Agastache Species, Orange Hummingbird Mint, Jewel of the Sierra Madre, Anise Hyssop

Agastache aurantiaca

Family: Lamiaceae (lay-mee-AY-see-ee) (Info)
Genus: Agastache (ah-gas-TAH-kee) (Info)
Species: aurantiaca (aw-ran-ti-AYE-kuh) (Info)
Synonym:Brittonastrum aurantiacum
Synonym:Cedronella aurantiaca



Water Requirements:

Average Water Needs; Water regularly; do not overwater

Sun Exposure:

Full Sun




Foliage Color:

Unknown - Tell us


12-18 in. (30-45 cm)


9-12 in. (22-30 cm)


USDA Zone 7a: to -17.7 C (0 F)

USDA Zone 7b: to -14.9 C (5 F)

USDA Zone 8a: to -12.2 C (10 F)

USDA Zone 8b: to -9.4 C (15 F)

USDA Zone 9a: to -6.6 C (20 F)

USDA Zone 9b: to -3.8 C (25 F)

USDA Zone 10a: to -1.1 C (30 F)

USDA Zone 10b: to 1.7 C (35 F)

Where to Grow:

Unknown - Tell us


Unknown - Tell us

Bloom Color:



Bloom Characteristics:

This plant is attractive to bees, butterflies and/or birds

Flowers are fragrant

Bloom Size:

Unknown - Tell us

Bloom Time:

Mid Summer

Other details:

Unknown - Tell us

Soil pH requirements:

Unknown - Tell us

Patent Information:


Propagation Methods:

Unknown - Tell us

Seed Collecting:

Unknown - Tell us


This plant is said to grow outdoors in the following regions:

Brentwood, California

Cotopaxi, Colorado

Ellabell, Georgia

Barbourville, Kentucky

Hebron, Kentucky

Oklahoma City, Oklahoma

Tulsa, Oklahoma

Austin, Texas

Belton, Texas

San Antonio, Texas

Weatherford, Texas

South Jordan, Utah

Petersburg, Virginia

Cathan, Washington

John Sam Lake, Washington

Kalama, Washington

North Marysville, Washington

Priest Point, Washington

Shaker Church, Washington

Stimson Crossing, Washington

Vancouver, Washington

Vashon, Washington

Weallup Lake, Washington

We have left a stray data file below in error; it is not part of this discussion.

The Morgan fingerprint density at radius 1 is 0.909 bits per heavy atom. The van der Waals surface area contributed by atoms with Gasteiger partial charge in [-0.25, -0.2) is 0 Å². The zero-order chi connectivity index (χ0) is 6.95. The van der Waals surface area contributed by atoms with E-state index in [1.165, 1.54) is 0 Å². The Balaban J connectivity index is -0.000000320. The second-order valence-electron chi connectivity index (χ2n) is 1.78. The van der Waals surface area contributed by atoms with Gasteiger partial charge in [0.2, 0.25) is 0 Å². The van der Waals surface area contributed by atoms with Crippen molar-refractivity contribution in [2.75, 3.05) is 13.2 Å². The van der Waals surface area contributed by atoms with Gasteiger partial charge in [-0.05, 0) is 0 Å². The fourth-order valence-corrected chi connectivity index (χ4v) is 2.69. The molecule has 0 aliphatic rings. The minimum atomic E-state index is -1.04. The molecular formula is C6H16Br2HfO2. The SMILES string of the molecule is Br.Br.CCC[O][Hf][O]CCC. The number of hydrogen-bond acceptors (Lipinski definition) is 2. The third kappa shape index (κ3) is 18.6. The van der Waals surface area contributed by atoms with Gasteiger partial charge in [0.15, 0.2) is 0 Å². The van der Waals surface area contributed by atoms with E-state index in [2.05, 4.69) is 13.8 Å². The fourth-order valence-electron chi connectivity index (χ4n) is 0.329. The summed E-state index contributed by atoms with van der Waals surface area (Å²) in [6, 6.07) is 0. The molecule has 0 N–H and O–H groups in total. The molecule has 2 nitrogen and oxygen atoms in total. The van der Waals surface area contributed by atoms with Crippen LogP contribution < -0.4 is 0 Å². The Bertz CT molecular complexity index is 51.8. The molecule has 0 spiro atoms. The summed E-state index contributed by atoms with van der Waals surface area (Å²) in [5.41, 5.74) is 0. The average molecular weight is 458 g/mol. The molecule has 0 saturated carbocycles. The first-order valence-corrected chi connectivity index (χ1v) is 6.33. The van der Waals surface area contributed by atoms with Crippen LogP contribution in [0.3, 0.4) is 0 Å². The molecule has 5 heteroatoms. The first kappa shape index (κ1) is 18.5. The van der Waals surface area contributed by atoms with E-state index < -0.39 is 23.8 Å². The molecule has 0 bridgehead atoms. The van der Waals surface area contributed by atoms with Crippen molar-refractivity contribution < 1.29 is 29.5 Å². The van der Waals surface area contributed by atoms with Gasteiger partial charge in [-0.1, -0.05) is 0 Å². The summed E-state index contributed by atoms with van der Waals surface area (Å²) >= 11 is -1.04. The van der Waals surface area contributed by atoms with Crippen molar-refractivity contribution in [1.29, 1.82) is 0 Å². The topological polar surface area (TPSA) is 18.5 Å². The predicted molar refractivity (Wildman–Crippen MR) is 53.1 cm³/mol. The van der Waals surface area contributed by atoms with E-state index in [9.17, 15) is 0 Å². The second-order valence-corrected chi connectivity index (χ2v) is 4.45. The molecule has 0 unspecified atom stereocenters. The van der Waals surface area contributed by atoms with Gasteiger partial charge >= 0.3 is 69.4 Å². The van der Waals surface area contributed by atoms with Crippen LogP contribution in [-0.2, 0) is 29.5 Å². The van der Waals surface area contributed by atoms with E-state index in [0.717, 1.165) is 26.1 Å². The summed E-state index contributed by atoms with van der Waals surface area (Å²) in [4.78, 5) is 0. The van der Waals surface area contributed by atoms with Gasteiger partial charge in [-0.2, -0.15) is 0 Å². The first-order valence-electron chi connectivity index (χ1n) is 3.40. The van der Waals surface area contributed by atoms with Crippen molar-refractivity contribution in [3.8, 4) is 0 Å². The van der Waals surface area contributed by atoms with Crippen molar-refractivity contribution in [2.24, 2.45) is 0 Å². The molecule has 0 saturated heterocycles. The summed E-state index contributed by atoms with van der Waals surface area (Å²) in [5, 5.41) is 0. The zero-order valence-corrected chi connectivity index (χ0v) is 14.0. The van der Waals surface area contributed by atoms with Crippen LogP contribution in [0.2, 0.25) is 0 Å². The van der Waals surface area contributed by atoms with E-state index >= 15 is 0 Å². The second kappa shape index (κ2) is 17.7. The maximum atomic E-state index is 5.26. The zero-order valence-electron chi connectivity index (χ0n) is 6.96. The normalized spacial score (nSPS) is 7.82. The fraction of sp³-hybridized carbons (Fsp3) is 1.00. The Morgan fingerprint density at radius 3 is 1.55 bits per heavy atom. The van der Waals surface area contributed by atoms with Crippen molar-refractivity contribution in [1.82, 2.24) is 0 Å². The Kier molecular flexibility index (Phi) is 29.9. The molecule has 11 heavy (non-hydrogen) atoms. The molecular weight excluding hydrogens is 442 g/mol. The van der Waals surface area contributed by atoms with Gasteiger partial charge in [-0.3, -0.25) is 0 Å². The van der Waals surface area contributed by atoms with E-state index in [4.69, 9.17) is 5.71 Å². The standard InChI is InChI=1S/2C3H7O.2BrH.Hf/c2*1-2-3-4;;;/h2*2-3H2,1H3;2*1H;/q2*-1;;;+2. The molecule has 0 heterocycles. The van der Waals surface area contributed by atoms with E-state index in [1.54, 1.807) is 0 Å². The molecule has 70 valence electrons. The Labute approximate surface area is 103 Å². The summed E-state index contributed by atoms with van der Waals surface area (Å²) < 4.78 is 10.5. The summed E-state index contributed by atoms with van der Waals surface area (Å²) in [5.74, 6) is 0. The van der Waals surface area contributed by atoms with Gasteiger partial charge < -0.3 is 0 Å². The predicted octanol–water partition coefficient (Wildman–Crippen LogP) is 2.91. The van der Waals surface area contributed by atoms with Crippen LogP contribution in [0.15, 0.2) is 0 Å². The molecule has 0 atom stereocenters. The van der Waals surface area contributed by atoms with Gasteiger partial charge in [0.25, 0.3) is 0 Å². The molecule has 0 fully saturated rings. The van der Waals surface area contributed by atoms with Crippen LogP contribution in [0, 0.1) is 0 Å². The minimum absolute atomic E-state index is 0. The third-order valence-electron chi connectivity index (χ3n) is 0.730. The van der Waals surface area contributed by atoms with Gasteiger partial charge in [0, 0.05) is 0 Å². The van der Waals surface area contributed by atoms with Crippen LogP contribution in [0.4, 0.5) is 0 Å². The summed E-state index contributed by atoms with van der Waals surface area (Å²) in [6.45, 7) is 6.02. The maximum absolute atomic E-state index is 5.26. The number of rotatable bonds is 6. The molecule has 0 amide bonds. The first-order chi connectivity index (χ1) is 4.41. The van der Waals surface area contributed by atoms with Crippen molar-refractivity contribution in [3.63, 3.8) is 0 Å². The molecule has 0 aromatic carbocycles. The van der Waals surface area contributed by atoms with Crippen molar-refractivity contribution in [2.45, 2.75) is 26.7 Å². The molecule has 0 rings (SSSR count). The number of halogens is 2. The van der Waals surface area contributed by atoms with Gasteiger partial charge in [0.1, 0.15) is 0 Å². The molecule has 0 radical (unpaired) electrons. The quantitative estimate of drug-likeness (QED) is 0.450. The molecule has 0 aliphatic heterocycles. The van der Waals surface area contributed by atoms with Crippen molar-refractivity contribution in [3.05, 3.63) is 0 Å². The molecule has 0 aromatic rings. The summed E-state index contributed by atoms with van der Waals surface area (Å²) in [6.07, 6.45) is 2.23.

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Gardeners' Notes:


On Jan 30, 2014, hitchingpost770 from COTOPAXI, CO wrote:

Started mine from seed last year. Very small plants transplanted well, weekly watering with drip irrigation. Bloomed first year and were very popular with our hummingbirds. Slow growth after transplanting. Rabbits seem uninterested while eating everything else in the garden. Looking forward to bigger plants this year.


On Jul 29, 2007, Marilynbeth from Hebron, KY wrote:

Another very beautiful Agastache! I love everything about it! Hummers love it too!


On Jul 12, 2005, saya from Heerlen,
Netherlands (Zone 8b) wrote:

In a Dutch garden this agastache is doing great also. i 've planted out a few seedling previous summer and it has survived our wet winter with temps occasionally down to -20C (lowest temp in past 40 years) it's a little tough one too. I find it very elegant and suitable to grow along my path and it does 'nt seed so much around like A. foeniculum and A. rugosa. This one is way more sophisticated !


On Apr 19, 2005, GreenLife from (Zone 10b) wrote:

The orange hummingbird mint is one of my favorites because it is very popular with the hummingbirds. While there are plenty of hummingbird friendly flowers in the garden, the hummingbirds invariably make a beeline towards the orange mint before drinking from the others. Also, the flowers are ubiquitous and low maintenance. To the poster who asked where they can be bought, I bought mine from the High Country Gardens internet site. They have a diverse selection of agastaches.


On Oct 4, 2003, ZANDALEE from Tulsa, OK wrote:

I live in N.E. Oklahoma & have had tremendous success with this plant. It has been by far my favorite plant this year. It started blooming mid summer & hasn't stopped yet. Beautiful foliage, fast grower, easy care, pleasant scent & gorgeous salmon colored flowers. Hummingbirds, bees & butterflies love this plant as much as I do. I get so many compliments on this plant & plan to add more of it to my garden next year. Would be stunning en masse but make sure that it gets plenty of sun. The only thing I can't figure out is why I don't see more of it planted in this area since it appears to be perfectly suited to grow here.


On Apr 9, 2003, eustace1 wrote:

I love the agastache aurantiaca and would like to add it to my garden. Where can I buy this plant?


On Mar 19, 2002, poppysue from Westbrook, ME (Zone 5a) wrote:

Orange hummingbird mint is a native to the southwestern U.S. Its gray-green foliage has a strong mint fragrance. In late summer it produces spikes of orange-pink tubular flowers that will attract hummingbirds to the garden. It prefers full sun and a well-drained soil with adequate moisture.